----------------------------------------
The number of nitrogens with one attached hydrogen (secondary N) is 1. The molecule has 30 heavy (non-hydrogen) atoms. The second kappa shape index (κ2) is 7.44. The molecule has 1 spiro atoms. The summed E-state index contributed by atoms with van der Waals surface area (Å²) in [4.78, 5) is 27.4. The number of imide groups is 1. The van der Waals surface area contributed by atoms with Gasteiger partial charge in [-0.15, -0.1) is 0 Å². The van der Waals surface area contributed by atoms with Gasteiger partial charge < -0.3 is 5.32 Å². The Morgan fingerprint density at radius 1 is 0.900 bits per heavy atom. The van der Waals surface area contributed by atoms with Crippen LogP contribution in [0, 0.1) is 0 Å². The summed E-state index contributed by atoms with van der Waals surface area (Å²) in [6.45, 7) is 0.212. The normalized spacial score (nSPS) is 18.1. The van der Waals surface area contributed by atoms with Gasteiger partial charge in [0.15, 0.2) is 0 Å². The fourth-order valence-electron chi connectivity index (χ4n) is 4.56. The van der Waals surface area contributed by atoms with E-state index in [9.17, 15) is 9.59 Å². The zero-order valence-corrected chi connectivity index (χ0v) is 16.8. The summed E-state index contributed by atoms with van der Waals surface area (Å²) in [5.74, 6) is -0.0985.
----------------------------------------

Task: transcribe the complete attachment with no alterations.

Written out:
The number of nitrogens with one attached hydrogen (secondary N) is 1. The molecule has 30 heavy (non-hydrogen) atoms. The second kappa shape index (κ2) is 7.44. The molecule has 1 spiro atoms. The summed E-state index contributed by atoms with van der Waals surface area (Å²) in [4.78, 5) is 27.4. The number of imide groups is 1. The van der Waals surface area contributed by atoms with Gasteiger partial charge in [-0.15, -0.1) is 0 Å². The van der Waals surface area contributed by atoms with Gasteiger partial charge < -0.3 is 5.32 Å². The Morgan fingerprint density at radius 1 is 0.900 bits per heavy atom. The van der Waals surface area contributed by atoms with Crippen LogP contribution in [0, 0.1) is 0 Å². The summed E-state index contributed by atoms with van der Waals surface area (Å²) in [6.45, 7) is 0.212. The normalized spacial score (nSPS) is 18.1. The van der Waals surface area contributed by atoms with Gasteiger partial charge in [0.15, 0.2) is 0 Å². The fourth-order valence-electron chi connectivity index (χ4n) is 4.56. The van der Waals surface area contributed by atoms with E-state index in [9.17, 15) is 9.59 Å². The zero-order valence-corrected chi connectivity index (χ0v) is 16.8. The summed E-state index contributed by atoms with van der Waals surface area (Å²) in [5.74, 6) is -0.0985.